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Recently, I had a full on emotional breakdown.

Yes, a full on one. Not the kind that I have four times a week where life is too lifey and I just need to shed a few tears or eat a pack of raw cookie dough and take a few hours off human-ing. This went deeper. It was the get 47 new wrinkles from how scrunched up my face is while I sob on the floor, unable to move or control the amount of snot dripping from my nose kind.

The reason? My printer was out of ink.

Yep. My printer was out of ink.

Don’t misunderstand. The house wasn’t out of ink. I didn’t have to go to the store. All I had to do was unwrap a new cartridge and put it in the printer.

But–big but–it was 10:30 pm! And I was printing something for work when all I wanted to do was be in bed. I’d had a taxing day and had zero resilience reserves left.

So I dissolved. I sobbed on the floor as if everyone I’ve ever loved died on the same day.

Then Sam found me. And here, we arrive, 196 words in, to the story I really mean to tell.

Listen to what he did: he grabbed one of the 14 emergency boxes of tissues he keeps stashed around the house, sat down on the floor behind me, wrapped his arms and legs around me and squeezed. Then he didn’t say a word.

Not a single one.

He didn’t ask what was wrong. He didn’t try to fix any problems. He didn’t do anything except hold both space and me.

And hand me tissues, then snatch used ones out of my hand before I could wipe my eyes with ones I already blew my nose into. Which, obviously, is just a weird quirk he came pre-programmed with, not something he learned after years of watching me drag snot into my eyes with horror.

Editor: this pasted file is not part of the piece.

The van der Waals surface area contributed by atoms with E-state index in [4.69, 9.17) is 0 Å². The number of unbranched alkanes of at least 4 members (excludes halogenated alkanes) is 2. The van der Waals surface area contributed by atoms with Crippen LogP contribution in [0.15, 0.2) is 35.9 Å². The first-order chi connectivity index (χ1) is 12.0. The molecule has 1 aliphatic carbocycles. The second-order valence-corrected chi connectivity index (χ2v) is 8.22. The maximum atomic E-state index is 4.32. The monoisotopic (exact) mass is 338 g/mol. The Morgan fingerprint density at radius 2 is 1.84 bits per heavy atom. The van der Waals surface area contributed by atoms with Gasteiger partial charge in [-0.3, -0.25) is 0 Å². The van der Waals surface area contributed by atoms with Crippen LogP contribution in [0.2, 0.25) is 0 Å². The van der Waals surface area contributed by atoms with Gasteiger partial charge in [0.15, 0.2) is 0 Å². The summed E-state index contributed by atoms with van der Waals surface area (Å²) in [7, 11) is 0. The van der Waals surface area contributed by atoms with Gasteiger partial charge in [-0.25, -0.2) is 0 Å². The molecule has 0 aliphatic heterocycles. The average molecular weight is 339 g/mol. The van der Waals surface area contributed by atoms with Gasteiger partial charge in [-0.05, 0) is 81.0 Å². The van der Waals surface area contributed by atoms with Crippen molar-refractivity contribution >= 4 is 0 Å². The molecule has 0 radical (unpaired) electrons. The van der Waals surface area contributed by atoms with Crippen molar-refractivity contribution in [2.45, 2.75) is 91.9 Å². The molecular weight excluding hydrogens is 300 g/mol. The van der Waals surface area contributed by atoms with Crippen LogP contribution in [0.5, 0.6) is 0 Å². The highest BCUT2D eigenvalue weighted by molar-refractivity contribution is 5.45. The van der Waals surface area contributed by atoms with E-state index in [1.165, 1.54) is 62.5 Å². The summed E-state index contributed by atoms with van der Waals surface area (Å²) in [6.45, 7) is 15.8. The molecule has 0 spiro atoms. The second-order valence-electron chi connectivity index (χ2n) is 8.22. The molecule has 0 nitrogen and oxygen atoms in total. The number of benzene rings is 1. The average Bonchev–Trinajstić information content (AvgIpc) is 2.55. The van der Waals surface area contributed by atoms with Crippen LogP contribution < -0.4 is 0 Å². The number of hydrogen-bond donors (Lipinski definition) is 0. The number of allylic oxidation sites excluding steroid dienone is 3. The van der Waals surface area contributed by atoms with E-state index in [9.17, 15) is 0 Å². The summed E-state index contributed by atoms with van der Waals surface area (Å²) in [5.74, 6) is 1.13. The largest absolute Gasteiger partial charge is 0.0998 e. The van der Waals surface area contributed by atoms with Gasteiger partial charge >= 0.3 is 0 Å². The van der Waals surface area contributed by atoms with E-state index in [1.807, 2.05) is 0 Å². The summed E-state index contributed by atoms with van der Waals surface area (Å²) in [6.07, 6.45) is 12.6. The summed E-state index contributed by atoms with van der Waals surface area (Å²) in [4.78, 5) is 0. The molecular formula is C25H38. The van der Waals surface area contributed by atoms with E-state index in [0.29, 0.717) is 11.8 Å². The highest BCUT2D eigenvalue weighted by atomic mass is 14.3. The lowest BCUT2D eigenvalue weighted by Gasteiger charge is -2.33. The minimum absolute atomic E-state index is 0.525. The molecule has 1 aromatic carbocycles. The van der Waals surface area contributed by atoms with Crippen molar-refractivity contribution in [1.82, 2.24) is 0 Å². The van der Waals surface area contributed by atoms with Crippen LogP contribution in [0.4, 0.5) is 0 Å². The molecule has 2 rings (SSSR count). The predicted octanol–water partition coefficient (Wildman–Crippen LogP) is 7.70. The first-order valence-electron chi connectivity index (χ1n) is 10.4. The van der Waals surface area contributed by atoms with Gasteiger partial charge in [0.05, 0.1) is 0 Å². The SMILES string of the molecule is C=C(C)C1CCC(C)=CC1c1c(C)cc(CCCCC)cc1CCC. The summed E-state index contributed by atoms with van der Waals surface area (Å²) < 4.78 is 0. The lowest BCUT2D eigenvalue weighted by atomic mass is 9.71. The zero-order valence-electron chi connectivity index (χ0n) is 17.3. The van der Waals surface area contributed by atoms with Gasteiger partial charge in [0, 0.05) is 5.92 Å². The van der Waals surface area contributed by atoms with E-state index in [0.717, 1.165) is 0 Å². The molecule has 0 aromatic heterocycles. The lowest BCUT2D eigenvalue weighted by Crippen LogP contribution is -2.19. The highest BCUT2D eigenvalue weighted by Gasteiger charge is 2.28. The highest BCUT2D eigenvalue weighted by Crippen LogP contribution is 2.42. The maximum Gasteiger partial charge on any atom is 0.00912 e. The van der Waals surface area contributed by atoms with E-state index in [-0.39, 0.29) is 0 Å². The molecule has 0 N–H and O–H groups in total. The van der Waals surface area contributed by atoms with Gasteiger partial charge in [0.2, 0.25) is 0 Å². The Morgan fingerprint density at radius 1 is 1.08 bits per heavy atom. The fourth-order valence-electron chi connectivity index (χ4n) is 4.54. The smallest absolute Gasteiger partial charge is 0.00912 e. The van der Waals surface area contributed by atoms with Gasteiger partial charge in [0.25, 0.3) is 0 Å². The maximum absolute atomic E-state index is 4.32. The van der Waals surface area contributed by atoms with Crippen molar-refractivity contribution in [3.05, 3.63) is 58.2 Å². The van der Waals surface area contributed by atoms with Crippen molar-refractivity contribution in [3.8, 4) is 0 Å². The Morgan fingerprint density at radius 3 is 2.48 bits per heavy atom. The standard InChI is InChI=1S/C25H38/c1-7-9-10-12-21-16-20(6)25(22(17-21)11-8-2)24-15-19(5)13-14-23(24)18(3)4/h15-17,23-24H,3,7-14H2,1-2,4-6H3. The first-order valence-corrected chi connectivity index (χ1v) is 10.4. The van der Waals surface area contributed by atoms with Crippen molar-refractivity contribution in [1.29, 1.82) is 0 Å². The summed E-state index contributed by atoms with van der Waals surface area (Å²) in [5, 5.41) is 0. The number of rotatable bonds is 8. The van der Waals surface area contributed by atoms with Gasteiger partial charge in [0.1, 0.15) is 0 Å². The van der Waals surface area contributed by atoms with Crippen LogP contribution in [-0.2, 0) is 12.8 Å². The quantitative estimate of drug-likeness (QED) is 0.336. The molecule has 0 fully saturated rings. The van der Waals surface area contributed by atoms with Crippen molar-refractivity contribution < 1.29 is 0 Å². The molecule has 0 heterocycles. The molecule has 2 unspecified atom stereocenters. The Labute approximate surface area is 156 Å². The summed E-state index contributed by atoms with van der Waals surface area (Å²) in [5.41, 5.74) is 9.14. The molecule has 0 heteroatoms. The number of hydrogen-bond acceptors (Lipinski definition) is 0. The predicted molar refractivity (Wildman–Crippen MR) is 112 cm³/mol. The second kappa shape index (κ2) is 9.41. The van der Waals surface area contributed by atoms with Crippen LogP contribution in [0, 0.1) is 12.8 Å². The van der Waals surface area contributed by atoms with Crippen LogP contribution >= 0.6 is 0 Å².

Eventually, I calmed down enough to speak. I told him what was going on (hint: it wasn’t actually about the printer), then ugly cried some more and repeated the cycle until the emotional turbulence passed through me. Then I expressed my gratitude for him and went to bed, sleeping the heavy sleep that follows a soul-healing cry.

Then more magic happened. The next morning, when I went into the office, my friend Lauren immediately stopped me. “What happened?” She asked with delight in her voice. “Something’s different about you today. Your whole energy has shifted. You’re way more grounded than you’ve been in a while.”

Suggestion to everyone: if you don’t have a Lauren in your life, get one.

She helped me piece together what had happened. The short version: I’d had a day that had stirred up a lot, then reaching my breaking point removed some kind of block. I woke up different and better, knowing what I had to do about something difficult in my life and feeling at peace with it.

The real magic happened when I told her about Sam. “He just sat on the floor while I cried it out and didn’t say a word!” I repeated, reaching a hand down to help her off the floor after she fell out of her chair.

“But men can’t do that!” Her face, in this moment, was priceless. “They need to fix things!”

Then she said “Go Sam” 417 times, while shaking her head in both disbelief and awe.

“You better tell him how big of a deal what he did is,” she finished. And again, I repeat: if you don’t have a Lauren in your life, get one. We all need friends who remind us to be the best and most grateful versions of ourselves.

So I told Sam what Lauren’s reaction was and expressed my gratitude again.

Because he’s Sam, his response was “Well, I only did it right on the 796th time because I did it wrong the first 795 times,” followed by more self-deprecation. But I persisted until he acknowledged that he really had done something incredible, because he deserved the recognition.

Then, the next morning, I sat down and wrote this story so that, one day, when I’m being human and forget to be as grateful for him as I want to be, I can reread this and remember how fortunate I am.

Any other woman on the planet is welcome, of course, to share this and say, “This! This is what we want! Do this!”